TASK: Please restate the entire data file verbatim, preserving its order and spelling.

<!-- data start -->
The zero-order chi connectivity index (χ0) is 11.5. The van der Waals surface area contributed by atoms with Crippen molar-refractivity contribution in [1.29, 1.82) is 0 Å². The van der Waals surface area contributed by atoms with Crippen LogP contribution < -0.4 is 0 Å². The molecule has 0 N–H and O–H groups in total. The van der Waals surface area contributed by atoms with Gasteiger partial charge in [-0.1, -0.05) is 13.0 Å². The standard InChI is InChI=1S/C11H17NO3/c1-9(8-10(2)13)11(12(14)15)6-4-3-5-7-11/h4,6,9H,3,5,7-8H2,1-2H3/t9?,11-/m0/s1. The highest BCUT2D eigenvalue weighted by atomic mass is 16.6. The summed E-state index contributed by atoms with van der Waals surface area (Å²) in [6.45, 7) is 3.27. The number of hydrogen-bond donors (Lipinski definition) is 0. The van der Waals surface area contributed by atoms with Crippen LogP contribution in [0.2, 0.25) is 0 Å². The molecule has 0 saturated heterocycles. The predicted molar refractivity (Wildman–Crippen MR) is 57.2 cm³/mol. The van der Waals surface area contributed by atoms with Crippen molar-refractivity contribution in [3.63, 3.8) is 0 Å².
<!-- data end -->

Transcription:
The zero-order chi connectivity index (χ0) is 11.5. The van der Waals surface area contributed by atoms with Crippen molar-refractivity contribution in [1.29, 1.82) is 0 Å². The van der Waals surface area contributed by atoms with Crippen LogP contribution < -0.4 is 0 Å². The molecule has 0 N–H and O–H groups in total. The van der Waals surface area contributed by atoms with Gasteiger partial charge in [-0.1, -0.05) is 13.0 Å². The standard InChI is InChI=1S/C11H17NO3/c1-9(8-10(2)13)11(12(14)15)6-4-3-5-7-11/h4,6,9H,3,5,7-8H2,1-2H3/t9?,11-/m0/s1. The highest BCUT2D eigenvalue weighted by atomic mass is 16.6. The summed E-state index contributed by atoms with van der Waals surface area (Å²) in [6.45, 7) is 3.27. The number of hydrogen-bond donors (Lipinski definition) is 0. The van der Waals surface area contributed by atoms with Crippen LogP contribution in [0.2, 0.25) is 0 Å². The molecule has 0 saturated heterocycles. The predicted molar refractivity (Wildman–Crippen MR) is 57.2 cm³/mol. The van der Waals surface area contributed by atoms with Crippen molar-refractivity contribution in [3.63, 3.8) is 0 Å².